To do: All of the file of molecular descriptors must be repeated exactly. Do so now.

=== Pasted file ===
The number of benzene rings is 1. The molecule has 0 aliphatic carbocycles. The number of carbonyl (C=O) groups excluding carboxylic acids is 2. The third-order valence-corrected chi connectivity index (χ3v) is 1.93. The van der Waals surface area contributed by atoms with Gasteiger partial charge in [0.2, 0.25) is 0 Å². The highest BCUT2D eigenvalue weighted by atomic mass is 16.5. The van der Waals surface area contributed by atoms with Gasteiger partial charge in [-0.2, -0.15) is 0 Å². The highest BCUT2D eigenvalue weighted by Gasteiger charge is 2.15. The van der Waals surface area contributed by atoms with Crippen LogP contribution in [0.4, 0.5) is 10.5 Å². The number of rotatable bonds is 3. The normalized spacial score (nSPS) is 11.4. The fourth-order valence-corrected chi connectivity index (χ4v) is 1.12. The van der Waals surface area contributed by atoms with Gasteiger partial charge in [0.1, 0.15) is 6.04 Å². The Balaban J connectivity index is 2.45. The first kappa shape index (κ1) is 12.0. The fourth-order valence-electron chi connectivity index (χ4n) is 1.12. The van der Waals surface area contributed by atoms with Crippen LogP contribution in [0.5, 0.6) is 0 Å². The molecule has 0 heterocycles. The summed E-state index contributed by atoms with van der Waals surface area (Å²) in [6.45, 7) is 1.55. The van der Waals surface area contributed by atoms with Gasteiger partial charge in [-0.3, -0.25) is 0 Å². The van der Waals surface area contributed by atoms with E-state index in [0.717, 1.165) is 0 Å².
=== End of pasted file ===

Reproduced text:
The number of benzene rings is 1. The molecule has 0 aliphatic carbocycles. The number of carbonyl (C=O) groups excluding carboxylic acids is 2. The third-order valence-corrected chi connectivity index (χ3v) is 1.93. The van der Waals surface area contributed by atoms with Gasteiger partial charge in [0.2, 0.25) is 0 Å². The highest BCUT2D eigenvalue weighted by atomic mass is 16.5. The van der Waals surface area contributed by atoms with Gasteiger partial charge in [-0.2, -0.15) is 0 Å². The highest BCUT2D eigenvalue weighted by Gasteiger charge is 2.15. The van der Waals surface area contributed by atoms with Crippen LogP contribution in [0.4, 0.5) is 10.5 Å². The number of rotatable bonds is 3. The normalized spacial score (nSPS) is 11.4. The fourth-order valence-corrected chi connectivity index (χ4v) is 1.12. The van der Waals surface area contributed by atoms with Gasteiger partial charge in [0.1, 0.15) is 6.04 Å². The Balaban J connectivity index is 2.45. The first kappa shape index (κ1) is 12.0. The fourth-order valence-electron chi connectivity index (χ4n) is 1.12. The van der Waals surface area contributed by atoms with Crippen LogP contribution in [0.5, 0.6) is 0 Å². The molecule has 0 heterocycles. The summed E-state index contributed by atoms with van der Waals surface area (Å²) in [6.45, 7) is 1.55. The van der Waals surface area contributed by atoms with Gasteiger partial charge in [-0.3, -0.25) is 0 Å². The van der Waals surface area contributed by atoms with E-state index in [0.717, 1.165) is 0 Å².